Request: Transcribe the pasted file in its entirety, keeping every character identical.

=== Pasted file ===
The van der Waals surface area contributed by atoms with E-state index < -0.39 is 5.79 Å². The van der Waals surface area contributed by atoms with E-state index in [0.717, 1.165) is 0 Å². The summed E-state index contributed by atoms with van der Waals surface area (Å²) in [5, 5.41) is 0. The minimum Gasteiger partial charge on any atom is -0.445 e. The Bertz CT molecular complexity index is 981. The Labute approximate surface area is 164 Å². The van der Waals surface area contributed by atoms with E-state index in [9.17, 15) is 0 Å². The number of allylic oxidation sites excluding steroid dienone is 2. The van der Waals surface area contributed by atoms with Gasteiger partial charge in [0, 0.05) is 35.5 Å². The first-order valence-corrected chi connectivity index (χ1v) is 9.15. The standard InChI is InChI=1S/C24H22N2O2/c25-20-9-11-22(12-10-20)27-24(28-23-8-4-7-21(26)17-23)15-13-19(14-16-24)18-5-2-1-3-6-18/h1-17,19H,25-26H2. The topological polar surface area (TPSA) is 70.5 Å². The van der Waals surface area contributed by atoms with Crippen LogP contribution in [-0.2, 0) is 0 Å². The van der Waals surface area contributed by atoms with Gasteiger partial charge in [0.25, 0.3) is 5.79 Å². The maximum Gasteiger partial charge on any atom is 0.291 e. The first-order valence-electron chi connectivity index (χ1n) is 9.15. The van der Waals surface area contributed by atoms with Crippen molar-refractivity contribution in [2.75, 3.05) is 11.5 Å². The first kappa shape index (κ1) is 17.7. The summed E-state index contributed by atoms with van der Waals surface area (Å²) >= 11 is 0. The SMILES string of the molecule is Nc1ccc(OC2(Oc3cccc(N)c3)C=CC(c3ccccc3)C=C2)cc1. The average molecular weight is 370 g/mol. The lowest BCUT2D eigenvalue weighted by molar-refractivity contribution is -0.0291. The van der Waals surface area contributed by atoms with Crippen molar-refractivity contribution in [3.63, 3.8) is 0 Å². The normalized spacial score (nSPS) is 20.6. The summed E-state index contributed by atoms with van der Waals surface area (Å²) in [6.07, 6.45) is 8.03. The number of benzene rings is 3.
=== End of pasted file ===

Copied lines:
The van der Waals surface area contributed by atoms with E-state index < -0.39 is 5.79 Å². The van der Waals surface area contributed by atoms with E-state index in [0.717, 1.165) is 0 Å². The summed E-state index contributed by atoms with van der Waals surface area (Å²) in [5, 5.41) is 0. The minimum Gasteiger partial charge on any atom is -0.445 e. The Bertz CT molecular complexity index is 981. The Labute approximate surface area is 164 Å². The van der Waals surface area contributed by atoms with E-state index in [9.17, 15) is 0 Å². The number of allylic oxidation sites excluding steroid dienone is 2. The van der Waals surface area contributed by atoms with Gasteiger partial charge in [0, 0.05) is 35.5 Å². The first-order valence-corrected chi connectivity index (χ1v) is 9.15. The standard InChI is InChI=1S/C24H22N2O2/c25-20-9-11-22(12-10-20)27-24(28-23-8-4-7-21(26)17-23)15-13-19(14-16-24)18-5-2-1-3-6-18/h1-17,19H,25-26H2. The topological polar surface area (TPSA) is 70.5 Å². The van der Waals surface area contributed by atoms with Crippen LogP contribution in [-0.2, 0) is 0 Å². The van der Waals surface area contributed by atoms with Gasteiger partial charge in [0.25, 0.3) is 5.79 Å². The maximum Gasteiger partial charge on any atom is 0.291 e. The first-order valence-electron chi connectivity index (χ1n) is 9.15. The van der Waals surface area contributed by atoms with Crippen molar-refractivity contribution in [2.75, 3.05) is 11.5 Å². The first kappa shape index (κ1) is 17.7. The summed E-state index contributed by atoms with van der Waals surface area (Å²) >= 11 is 0. The SMILES string of the molecule is Nc1ccc(OC2(Oc3cccc(N)c3)C=CC(c3ccccc3)C=C2)cc1. The average molecular weight is 370 g/mol. The lowest BCUT2D eigenvalue weighted by molar-refractivity contribution is -0.0291. The van der Waals surface area contributed by atoms with Crippen molar-refractivity contribution in [3.63, 3.8) is 0 Å². The normalized spacial score (nSPS) is 20.6. The summed E-state index contributed by atoms with van der Waals surface area (Å²) in [6.07, 6.45) is 8.03. The number of benzene rings is 3.